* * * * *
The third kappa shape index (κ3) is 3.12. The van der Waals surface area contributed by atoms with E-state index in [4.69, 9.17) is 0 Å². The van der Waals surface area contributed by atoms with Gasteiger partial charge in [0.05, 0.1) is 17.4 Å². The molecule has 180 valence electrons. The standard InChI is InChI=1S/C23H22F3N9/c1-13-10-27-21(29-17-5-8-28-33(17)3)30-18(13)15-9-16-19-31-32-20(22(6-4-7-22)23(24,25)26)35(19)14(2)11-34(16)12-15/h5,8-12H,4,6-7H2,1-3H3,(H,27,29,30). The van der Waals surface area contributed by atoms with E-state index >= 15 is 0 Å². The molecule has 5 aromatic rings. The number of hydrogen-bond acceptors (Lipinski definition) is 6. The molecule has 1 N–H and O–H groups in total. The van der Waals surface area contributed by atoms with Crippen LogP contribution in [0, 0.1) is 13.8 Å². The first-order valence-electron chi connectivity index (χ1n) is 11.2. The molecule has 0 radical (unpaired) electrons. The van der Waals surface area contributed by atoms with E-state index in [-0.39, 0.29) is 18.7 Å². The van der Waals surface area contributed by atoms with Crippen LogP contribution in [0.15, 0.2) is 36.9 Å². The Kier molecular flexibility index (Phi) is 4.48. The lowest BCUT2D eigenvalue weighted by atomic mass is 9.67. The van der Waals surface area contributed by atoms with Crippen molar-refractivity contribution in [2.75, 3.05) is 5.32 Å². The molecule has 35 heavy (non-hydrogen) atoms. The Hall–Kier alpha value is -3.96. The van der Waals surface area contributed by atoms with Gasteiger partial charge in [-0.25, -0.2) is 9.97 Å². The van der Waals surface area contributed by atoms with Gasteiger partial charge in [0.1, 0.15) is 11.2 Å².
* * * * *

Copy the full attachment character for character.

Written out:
The third kappa shape index (κ3) is 3.12. The van der Waals surface area contributed by atoms with E-state index in [4.69, 9.17) is 0 Å². The van der Waals surface area contributed by atoms with Gasteiger partial charge in [0.05, 0.1) is 17.4 Å². The molecule has 180 valence electrons. The standard InChI is InChI=1S/C23H22F3N9/c1-13-10-27-21(29-17-5-8-28-33(17)3)30-18(13)15-9-16-19-31-32-20(22(6-4-7-22)23(24,25)26)35(19)14(2)11-34(16)12-15/h5,8-12H,4,6-7H2,1-3H3,(H,27,29,30). The van der Waals surface area contributed by atoms with E-state index >= 15 is 0 Å². The molecule has 5 aromatic rings. The number of hydrogen-bond acceptors (Lipinski definition) is 6. The molecule has 1 N–H and O–H groups in total. The van der Waals surface area contributed by atoms with Crippen LogP contribution in [0, 0.1) is 13.8 Å². The first-order valence-electron chi connectivity index (χ1n) is 11.2. The molecule has 0 radical (unpaired) electrons. The van der Waals surface area contributed by atoms with E-state index in [-0.39, 0.29) is 18.7 Å². The van der Waals surface area contributed by atoms with Crippen LogP contribution in [0.15, 0.2) is 36.9 Å². The Kier molecular flexibility index (Phi) is 4.48. The lowest BCUT2D eigenvalue weighted by atomic mass is 9.67. The van der Waals surface area contributed by atoms with Crippen molar-refractivity contribution in [2.75, 3.05) is 5.32 Å². The molecule has 35 heavy (non-hydrogen) atoms. The Hall–Kier alpha value is -3.96. The van der Waals surface area contributed by atoms with Gasteiger partial charge in [-0.25, -0.2) is 9.97 Å². The van der Waals surface area contributed by atoms with Gasteiger partial charge in [0.1, 0.15) is 11.2 Å².